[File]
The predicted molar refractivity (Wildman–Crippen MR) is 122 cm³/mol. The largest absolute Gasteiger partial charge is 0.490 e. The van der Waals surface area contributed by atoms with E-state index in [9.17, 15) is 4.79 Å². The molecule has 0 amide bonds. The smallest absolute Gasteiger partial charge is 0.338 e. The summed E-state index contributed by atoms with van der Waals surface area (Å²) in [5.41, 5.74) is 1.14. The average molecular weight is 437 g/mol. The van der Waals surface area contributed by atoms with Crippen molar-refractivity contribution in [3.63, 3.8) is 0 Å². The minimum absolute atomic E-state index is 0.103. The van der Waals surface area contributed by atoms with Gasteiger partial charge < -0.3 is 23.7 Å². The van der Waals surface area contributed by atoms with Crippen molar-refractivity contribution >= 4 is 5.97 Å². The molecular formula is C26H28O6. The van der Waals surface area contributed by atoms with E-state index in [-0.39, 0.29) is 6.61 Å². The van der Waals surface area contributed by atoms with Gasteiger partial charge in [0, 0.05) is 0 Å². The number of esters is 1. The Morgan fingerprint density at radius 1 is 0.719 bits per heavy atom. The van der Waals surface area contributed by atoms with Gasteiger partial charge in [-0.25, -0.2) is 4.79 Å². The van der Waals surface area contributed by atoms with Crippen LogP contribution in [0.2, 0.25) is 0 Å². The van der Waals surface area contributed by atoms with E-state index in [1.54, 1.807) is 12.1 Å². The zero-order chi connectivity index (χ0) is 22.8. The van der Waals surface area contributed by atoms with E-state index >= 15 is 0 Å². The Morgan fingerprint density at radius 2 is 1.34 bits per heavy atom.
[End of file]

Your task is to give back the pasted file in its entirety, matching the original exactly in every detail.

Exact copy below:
The predicted molar refractivity (Wildman–Crippen MR) is 122 cm³/mol. The largest absolute Gasteiger partial charge is 0.490 e. The van der Waals surface area contributed by atoms with E-state index in [9.17, 15) is 4.79 Å². The molecule has 0 amide bonds. The smallest absolute Gasteiger partial charge is 0.338 e. The summed E-state index contributed by atoms with van der Waals surface area (Å²) in [5.41, 5.74) is 1.14. The average molecular weight is 437 g/mol. The van der Waals surface area contributed by atoms with Crippen molar-refractivity contribution in [3.63, 3.8) is 0 Å². The minimum absolute atomic E-state index is 0.103. The van der Waals surface area contributed by atoms with Gasteiger partial charge < -0.3 is 23.7 Å². The van der Waals surface area contributed by atoms with Crippen molar-refractivity contribution >= 4 is 5.97 Å². The molecular formula is C26H28O6. The van der Waals surface area contributed by atoms with E-state index in [-0.39, 0.29) is 6.61 Å². The van der Waals surface area contributed by atoms with Gasteiger partial charge in [0, 0.05) is 0 Å². The number of esters is 1. The Morgan fingerprint density at radius 1 is 0.719 bits per heavy atom. The van der Waals surface area contributed by atoms with Gasteiger partial charge in [-0.25, -0.2) is 4.79 Å². The van der Waals surface area contributed by atoms with Crippen LogP contribution in [0.2, 0.25) is 0 Å². The van der Waals surface area contributed by atoms with E-state index in [1.54, 1.807) is 12.1 Å². The zero-order chi connectivity index (χ0) is 22.8. The van der Waals surface area contributed by atoms with E-state index >= 15 is 0 Å². The Morgan fingerprint density at radius 2 is 1.34 bits per heavy atom.